"He wasn't afraid to bench somebody, and they understand that," Bidwill said. "That helps motivate them to play at a high level."

Whisenhunt agonized a bit over the quarterback choice the night after the final preseason game on the eve of making final cuts.

"It was a very difficult decision," he said. "I liked a lot of the things Matt had done for us in the preseason. I liked how he had grown and how he had handled the competition. Obviously, Kurt had a very good preseason and training camp. He had done very well. It really came down to making the decision on who I thought gave us the best chance to start fast."

The Cardinals won their first two games and eventually raced to a 7-3 record that opened a commanding lead in the admittedly weak NFC West. Then they started to falter, losing two in a row before clinching the division and a playoff berth with a victory over Warner's ex-team (Rams) from the Cardinals ex-city (St. Louis) with three weeks left in the year.

The euphoria was short-lived, as consecutive grim losses to Minnesota and New England served to brand the Cardinals as the worst team in the postseason.

Whisenhunt was particularly disgusted by the 47-7 meltdown against the Patriots and apologized to his bosses for the performance.

"In the locker room after we were defeated in New England in Week 15 by a pretty large margin, he told me that he wouldn't let this happen again," said Bidwill. "And we haven't lost a game since then."

Getting a team to pull out of a nosedive at that point in the season is a testament to Whisenhunt's coaching.

"We re-established our identity on the practice field," Whisenhunt said. "That late in the season, a lot of times, that's not easy to do. We did it with our pads on, we did it in a contact practice. I think that established the mentality that has served us well in the playoffs. It's a little bit of 'us-against-the-world,' which has kind of brought this team together, created a chemistry that is so important, and it's served us well. I think that we'll continue with that on Sunday."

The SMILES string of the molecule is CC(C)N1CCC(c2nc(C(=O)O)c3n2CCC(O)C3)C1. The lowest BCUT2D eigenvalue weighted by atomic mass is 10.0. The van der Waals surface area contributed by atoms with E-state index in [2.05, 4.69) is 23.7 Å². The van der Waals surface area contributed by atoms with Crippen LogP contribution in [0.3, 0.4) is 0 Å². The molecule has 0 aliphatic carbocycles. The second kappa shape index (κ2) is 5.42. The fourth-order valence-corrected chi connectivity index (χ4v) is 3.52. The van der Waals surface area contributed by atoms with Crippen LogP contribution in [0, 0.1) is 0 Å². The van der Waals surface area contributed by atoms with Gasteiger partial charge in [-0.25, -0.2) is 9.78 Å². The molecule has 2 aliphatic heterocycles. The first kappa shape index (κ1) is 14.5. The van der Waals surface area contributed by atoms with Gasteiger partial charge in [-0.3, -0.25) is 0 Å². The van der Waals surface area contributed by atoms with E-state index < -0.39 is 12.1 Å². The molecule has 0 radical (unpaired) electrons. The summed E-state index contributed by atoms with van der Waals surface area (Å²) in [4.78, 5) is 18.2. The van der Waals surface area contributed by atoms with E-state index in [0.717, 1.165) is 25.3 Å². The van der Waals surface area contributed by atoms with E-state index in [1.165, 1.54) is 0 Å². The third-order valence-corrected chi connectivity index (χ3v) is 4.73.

Carrying a five-game winning streak -- the franchise's longest since 1977 -- into the Super Bowl, Whisenhunt has changed the conversation about the Cardinals.

He brought a trophy to Bill Bidwill after 61 years of misery.

"He's done a very, very good job," the elder Bidwill said. "Our record of improvement speaks for itself. I joke about it a little bit, but we found a new way to win a football game when we blocked a kick against Dallas and recovered it in the end zone for a touchdown in overtime. You know, that's how we used to lose games, and we're not losing those games anymore."

That doesn't surprise the people who know him best, like receiver Sean Morey, who followed Whisenhunt to Arizona from Pittsburgh.

"He's been a winner his entire career," Morey said.

And he'll gladly trade a coaching accolade to be a winner once more today.

Reach Scott Michaux at (706) 823-3219 or scott.michaux@augustachronicle.com